In I John 3:9, we read, "Whosoever is born of God doth not commit sin; for his seed remaineth in him: and he cannot sin, because he is born of God". If this verse teaches, "once saved, always saved", it is contrary to II Peter 2:20 and 21 (which we read previously). Thus, a contradiction is forced into the scriptures which cannot exist. However, apparent conflict disappears when we see that the writer is stating the obvious fact that Christians cannot sin and remain faithful followers of the Lord. This is verified by the very same writer in the very same letter where the apostle, John, in I John 1:8-10 says, "If we say that we have no sin, we deceive ourselves, and the truth is not in us. If we confess our sins he is faithful and just to forgive us our sins, and to cleanse us from all unrighteousness. If we say that we have not sinned, we make him a liar, and his word is not in us".
Here, again, we find an inspired writer telling true believers, Christians (including himself) that they can sin, and that they can do unrighteousness. More deeply, John is here instructing Christians how they can find forgiveness for their sins; Christians are to confess their sins and they will be forgiven them. This instruction is not for sinners who have never become Christians. Christians are citizens of God's kingdom, and must abide by its rules. People who are not citizens in the kingdom must first become so before its laws apply to them. We suggest that you find how to become a citizen of God's kingdom through study the message, "What Must I Do To Be Saved?" and "Are We Saved By Faith Only?".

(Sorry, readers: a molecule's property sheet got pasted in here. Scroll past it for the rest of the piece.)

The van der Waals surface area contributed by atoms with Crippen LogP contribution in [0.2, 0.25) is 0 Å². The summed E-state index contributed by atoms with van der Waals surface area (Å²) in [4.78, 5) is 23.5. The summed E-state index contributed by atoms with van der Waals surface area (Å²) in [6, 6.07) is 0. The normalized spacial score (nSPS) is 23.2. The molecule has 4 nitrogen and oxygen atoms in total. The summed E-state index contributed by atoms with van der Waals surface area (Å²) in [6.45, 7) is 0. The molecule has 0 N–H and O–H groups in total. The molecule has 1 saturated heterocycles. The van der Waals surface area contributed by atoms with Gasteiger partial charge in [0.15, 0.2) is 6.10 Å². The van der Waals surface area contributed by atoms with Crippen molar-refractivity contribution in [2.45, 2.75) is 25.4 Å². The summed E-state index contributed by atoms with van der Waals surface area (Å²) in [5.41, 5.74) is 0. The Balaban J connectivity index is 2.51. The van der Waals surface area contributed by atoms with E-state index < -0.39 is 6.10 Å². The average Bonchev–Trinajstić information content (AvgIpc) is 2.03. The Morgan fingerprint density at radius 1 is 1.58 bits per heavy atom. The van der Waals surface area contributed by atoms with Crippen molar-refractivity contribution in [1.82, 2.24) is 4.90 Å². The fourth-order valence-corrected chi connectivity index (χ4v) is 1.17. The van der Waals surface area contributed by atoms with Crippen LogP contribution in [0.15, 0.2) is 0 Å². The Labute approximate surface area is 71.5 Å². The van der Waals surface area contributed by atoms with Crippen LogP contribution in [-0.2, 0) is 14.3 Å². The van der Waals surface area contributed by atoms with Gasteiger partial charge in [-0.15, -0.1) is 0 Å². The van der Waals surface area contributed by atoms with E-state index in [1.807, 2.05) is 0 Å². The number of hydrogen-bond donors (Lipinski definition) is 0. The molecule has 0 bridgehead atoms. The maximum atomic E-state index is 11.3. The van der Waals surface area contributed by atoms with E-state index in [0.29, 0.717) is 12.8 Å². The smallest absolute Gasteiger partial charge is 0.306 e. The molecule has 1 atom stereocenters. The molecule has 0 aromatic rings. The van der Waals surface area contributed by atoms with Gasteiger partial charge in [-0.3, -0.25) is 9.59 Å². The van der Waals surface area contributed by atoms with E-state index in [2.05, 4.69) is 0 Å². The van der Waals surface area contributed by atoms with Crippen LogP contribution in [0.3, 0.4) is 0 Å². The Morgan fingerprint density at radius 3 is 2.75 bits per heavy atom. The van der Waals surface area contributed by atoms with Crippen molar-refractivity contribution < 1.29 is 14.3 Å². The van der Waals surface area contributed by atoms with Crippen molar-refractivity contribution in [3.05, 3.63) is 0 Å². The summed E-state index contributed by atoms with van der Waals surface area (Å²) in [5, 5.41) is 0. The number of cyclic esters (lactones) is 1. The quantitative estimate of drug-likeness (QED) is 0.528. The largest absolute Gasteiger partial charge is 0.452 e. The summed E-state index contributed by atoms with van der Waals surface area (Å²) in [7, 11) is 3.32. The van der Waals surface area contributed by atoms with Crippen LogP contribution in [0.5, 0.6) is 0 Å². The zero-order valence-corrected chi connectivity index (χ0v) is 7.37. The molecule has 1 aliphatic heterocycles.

Belief in, "once saved, always saved" may seem justified by John 10:27-29, "My sheep hear my voice, and I know them, and they follow me: And I give unto them eternal life; and they shall never perish, neither shall any man pluck them out of my hand". If this scripture proves, "once saved, always saved", the scriptures contradict each other, and this, of course, is an impossibility. To harmonize the scriptures (to make them agree, one with another), we must notice that Jesus did not say that his sheep could not leave of their own accord; He said that no man could pluck them away.
Each Christian may leave Christ, if he chooses; but unless the individual wishes to go, no one else can make him leave. Notice in verse 27, Jesus said that His sheep, "know me and follow me", and thus, following, and continuing to follow the Savior is a condition that we must fulfill if the promise, "neither shall any man pluck them out of my hand" is to be kept.
And so, in addition to those things necessary to become saved (namely, believing the word of God, believing that Jesus is the Christ, the Son of God, repenting of (or changing away from) a sinful life, and being baptized into Christ for the remission of sins, we have an additional requirement, that of being faithful unto death (Revelation 2:10).
"Once saved, always saved" is a dangerous doctrine: The Christian who does fall away (upon seeing his sinful life) may conclude that he was never saved and become doubtful of the power of God; another may live a sinful life, and become lost, while believing that God is unmindful of the sins being committed. Either way can result in eternal death for the sinner's soul, and it would be such a useless death, for (as we have seen), the doctrine of "once saved, always saved" is wrong. The Christian who sins must confess those sins to God, who will forgive them.